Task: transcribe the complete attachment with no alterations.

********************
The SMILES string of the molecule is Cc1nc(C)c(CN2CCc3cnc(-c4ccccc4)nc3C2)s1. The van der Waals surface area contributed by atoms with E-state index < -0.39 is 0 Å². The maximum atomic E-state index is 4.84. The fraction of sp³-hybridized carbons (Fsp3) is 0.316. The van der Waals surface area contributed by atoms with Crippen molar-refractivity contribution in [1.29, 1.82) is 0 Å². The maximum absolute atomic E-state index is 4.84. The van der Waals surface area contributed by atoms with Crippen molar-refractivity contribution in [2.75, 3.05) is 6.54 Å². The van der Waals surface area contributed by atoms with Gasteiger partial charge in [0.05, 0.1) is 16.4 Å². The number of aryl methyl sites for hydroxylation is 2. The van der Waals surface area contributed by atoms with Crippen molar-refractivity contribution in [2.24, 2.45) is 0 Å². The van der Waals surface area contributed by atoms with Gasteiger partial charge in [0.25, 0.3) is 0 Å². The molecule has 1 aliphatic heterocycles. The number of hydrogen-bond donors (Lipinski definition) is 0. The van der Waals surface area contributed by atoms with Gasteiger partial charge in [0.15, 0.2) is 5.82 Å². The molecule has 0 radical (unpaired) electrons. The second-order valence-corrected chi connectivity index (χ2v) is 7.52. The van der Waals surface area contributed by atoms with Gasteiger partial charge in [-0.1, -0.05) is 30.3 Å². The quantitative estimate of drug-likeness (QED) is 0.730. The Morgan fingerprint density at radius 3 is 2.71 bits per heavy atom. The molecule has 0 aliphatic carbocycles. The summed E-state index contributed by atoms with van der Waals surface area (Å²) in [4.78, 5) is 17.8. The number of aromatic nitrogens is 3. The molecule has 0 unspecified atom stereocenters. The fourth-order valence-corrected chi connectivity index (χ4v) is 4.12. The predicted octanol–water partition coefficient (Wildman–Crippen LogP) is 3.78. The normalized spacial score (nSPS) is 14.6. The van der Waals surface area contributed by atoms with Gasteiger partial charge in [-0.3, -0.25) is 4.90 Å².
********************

The SMILES string of the molecule is Cc1nc(C)c(CN2CCc3cnc(-c4ccccc4)nc3C2)s1. The van der Waals surface area contributed by atoms with E-state index < -0.39 is 0 Å². The maximum atomic E-state index is 4.84. The fraction of sp³-hybridized carbons (Fsp3) is 0.316. The van der Waals surface area contributed by atoms with Crippen molar-refractivity contribution in [1.29, 1.82) is 0 Å². The maximum absolute atomic E-state index is 4.84. The van der Waals surface area contributed by atoms with Crippen molar-refractivity contribution in [2.75, 3.05) is 6.54 Å². The van der Waals surface area contributed by atoms with Gasteiger partial charge in [0.05, 0.1) is 16.4 Å². The number of aryl methyl sites for hydroxylation is 2. The van der Waals surface area contributed by atoms with Crippen molar-refractivity contribution in [2.24, 2.45) is 0 Å². The van der Waals surface area contributed by atoms with Gasteiger partial charge in [0.25, 0.3) is 0 Å². The molecule has 1 aliphatic heterocycles. The number of hydrogen-bond donors (Lipinski definition) is 0. The van der Waals surface area contributed by atoms with Gasteiger partial charge in [0.15, 0.2) is 5.82 Å². The molecule has 0 radical (unpaired) electrons. The second-order valence-corrected chi connectivity index (χ2v) is 7.52. The van der Waals surface area contributed by atoms with Gasteiger partial charge in [-0.1, -0.05) is 30.3 Å². The quantitative estimate of drug-likeness (QED) is 0.730. The Morgan fingerprint density at radius 3 is 2.71 bits per heavy atom. The molecule has 0 aliphatic carbocycles. The summed E-state index contributed by atoms with van der Waals surface area (Å²) in [4.78, 5) is 17.8. The number of aromatic nitrogens is 3. The molecule has 0 unspecified atom stereocenters. The fourth-order valence-corrected chi connectivity index (χ4v) is 4.12. The predicted octanol–water partition coefficient (Wildman–Crippen LogP) is 3.78. The normalized spacial score (nSPS) is 14.6. The van der Waals surface area contributed by atoms with Gasteiger partial charge in [-0.3, -0.25) is 4.90 Å².